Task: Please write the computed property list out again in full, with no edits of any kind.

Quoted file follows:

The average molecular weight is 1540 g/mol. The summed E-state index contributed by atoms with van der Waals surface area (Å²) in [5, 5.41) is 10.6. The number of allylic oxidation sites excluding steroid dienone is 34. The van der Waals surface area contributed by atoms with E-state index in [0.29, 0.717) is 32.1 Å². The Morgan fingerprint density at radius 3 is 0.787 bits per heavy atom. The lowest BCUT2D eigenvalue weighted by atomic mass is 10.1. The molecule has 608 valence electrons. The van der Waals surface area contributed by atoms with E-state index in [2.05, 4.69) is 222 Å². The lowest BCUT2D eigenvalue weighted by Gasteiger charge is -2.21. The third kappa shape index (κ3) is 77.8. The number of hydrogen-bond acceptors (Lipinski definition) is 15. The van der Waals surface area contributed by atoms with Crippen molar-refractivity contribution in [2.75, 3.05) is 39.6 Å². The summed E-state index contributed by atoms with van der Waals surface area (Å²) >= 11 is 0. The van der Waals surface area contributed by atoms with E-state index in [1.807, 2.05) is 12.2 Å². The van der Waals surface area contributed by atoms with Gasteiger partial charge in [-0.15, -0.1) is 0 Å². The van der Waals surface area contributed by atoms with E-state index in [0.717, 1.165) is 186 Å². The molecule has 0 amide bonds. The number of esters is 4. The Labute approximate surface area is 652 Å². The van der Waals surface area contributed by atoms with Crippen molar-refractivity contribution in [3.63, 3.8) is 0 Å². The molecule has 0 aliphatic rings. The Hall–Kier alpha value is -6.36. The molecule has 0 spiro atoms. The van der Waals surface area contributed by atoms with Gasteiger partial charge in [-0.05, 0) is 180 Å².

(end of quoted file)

The average molecular weight is 1540 g/mol. The summed E-state index contributed by atoms with van der Waals surface area (Å²) in [5, 5.41) is 10.6. The number of allylic oxidation sites excluding steroid dienone is 34. The van der Waals surface area contributed by atoms with E-state index in [0.29, 0.717) is 32.1 Å². The Morgan fingerprint density at radius 3 is 0.787 bits per heavy atom. The lowest BCUT2D eigenvalue weighted by atomic mass is 10.1. The molecule has 608 valence electrons. The van der Waals surface area contributed by atoms with E-state index in [2.05, 4.69) is 222 Å². The lowest BCUT2D eigenvalue weighted by Gasteiger charge is -2.21. The third kappa shape index (κ3) is 77.8. The number of hydrogen-bond acceptors (Lipinski definition) is 15. The van der Waals surface area contributed by atoms with Crippen molar-refractivity contribution in [2.75, 3.05) is 39.6 Å². The summed E-state index contributed by atoms with van der Waals surface area (Å²) >= 11 is 0. The van der Waals surface area contributed by atoms with E-state index in [1.807, 2.05) is 12.2 Å². The van der Waals surface area contributed by atoms with Gasteiger partial charge in [-0.15, -0.1) is 0 Å². The van der Waals surface area contributed by atoms with E-state index in [0.717, 1.165) is 186 Å². The molecule has 0 amide bonds. The number of esters is 4. The Labute approximate surface area is 652 Å². The van der Waals surface area contributed by atoms with Crippen molar-refractivity contribution in [3.63, 3.8) is 0 Å². The molecule has 0 aliphatic rings. The Hall–Kier alpha value is -6.36. The molecule has 0 spiro atoms. The van der Waals surface area contributed by atoms with Gasteiger partial charge in [-0.05, 0) is 180 Å².